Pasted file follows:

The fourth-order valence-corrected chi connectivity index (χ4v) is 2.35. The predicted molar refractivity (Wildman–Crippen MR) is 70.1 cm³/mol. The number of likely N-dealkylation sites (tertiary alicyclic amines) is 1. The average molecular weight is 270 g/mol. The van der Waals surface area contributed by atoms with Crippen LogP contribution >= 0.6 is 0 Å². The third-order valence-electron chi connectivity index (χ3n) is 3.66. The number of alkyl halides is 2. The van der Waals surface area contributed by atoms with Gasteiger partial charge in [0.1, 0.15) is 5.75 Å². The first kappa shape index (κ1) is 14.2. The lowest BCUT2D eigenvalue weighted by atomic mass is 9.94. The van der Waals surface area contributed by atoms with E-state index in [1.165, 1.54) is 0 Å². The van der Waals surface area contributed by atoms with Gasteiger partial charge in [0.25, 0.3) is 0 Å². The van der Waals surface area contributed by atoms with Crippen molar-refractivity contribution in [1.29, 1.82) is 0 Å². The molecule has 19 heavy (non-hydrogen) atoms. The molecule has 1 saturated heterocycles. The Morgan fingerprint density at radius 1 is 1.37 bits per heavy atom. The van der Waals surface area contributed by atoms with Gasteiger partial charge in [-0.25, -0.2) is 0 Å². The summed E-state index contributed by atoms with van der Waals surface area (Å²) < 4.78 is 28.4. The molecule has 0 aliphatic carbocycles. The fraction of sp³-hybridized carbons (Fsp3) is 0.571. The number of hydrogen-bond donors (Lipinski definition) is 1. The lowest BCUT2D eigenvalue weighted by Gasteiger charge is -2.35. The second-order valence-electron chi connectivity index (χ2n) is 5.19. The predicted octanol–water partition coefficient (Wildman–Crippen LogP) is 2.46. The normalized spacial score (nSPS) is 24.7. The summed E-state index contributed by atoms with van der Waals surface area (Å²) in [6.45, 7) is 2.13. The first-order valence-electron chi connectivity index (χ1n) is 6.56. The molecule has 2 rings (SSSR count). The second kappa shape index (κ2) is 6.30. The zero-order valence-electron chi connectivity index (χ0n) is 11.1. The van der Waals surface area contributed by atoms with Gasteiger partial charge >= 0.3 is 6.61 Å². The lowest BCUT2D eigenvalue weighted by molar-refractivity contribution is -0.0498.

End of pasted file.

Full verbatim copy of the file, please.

The fourth-order valence-corrected chi connectivity index (χ4v) is 2.35. The predicted molar refractivity (Wildman–Crippen MR) is 70.1 cm³/mol. The number of likely N-dealkylation sites (tertiary alicyclic amines) is 1. The average molecular weight is 270 g/mol. The van der Waals surface area contributed by atoms with Crippen LogP contribution >= 0.6 is 0 Å². The third-order valence-electron chi connectivity index (χ3n) is 3.66. The number of alkyl halides is 2. The van der Waals surface area contributed by atoms with Gasteiger partial charge in [0.1, 0.15) is 5.75 Å². The first kappa shape index (κ1) is 14.2. The lowest BCUT2D eigenvalue weighted by atomic mass is 9.94. The van der Waals surface area contributed by atoms with E-state index in [1.165, 1.54) is 0 Å². The van der Waals surface area contributed by atoms with Gasteiger partial charge in [0.25, 0.3) is 0 Å². The van der Waals surface area contributed by atoms with Crippen molar-refractivity contribution in [1.29, 1.82) is 0 Å². The molecule has 19 heavy (non-hydrogen) atoms. The molecule has 1 saturated heterocycles. The Morgan fingerprint density at radius 1 is 1.37 bits per heavy atom. The van der Waals surface area contributed by atoms with Gasteiger partial charge in [-0.25, -0.2) is 0 Å². The summed E-state index contributed by atoms with van der Waals surface area (Å²) < 4.78 is 28.4. The molecule has 0 aliphatic carbocycles. The fraction of sp³-hybridized carbons (Fsp3) is 0.571. The number of hydrogen-bond donors (Lipinski definition) is 1. The lowest BCUT2D eigenvalue weighted by Gasteiger charge is -2.35. The second-order valence-electron chi connectivity index (χ2n) is 5.19. The predicted octanol–water partition coefficient (Wildman–Crippen LogP) is 2.46. The normalized spacial score (nSPS) is 24.7. The summed E-state index contributed by atoms with van der Waals surface area (Å²) in [6.45, 7) is 2.13. The first-order valence-electron chi connectivity index (χ1n) is 6.56. The molecule has 2 rings (SSSR count). The second kappa shape index (κ2) is 6.30. The zero-order valence-electron chi connectivity index (χ0n) is 11.1. The van der Waals surface area contributed by atoms with Gasteiger partial charge >= 0.3 is 6.61 Å². The lowest BCUT2D eigenvalue weighted by molar-refractivity contribution is -0.0498.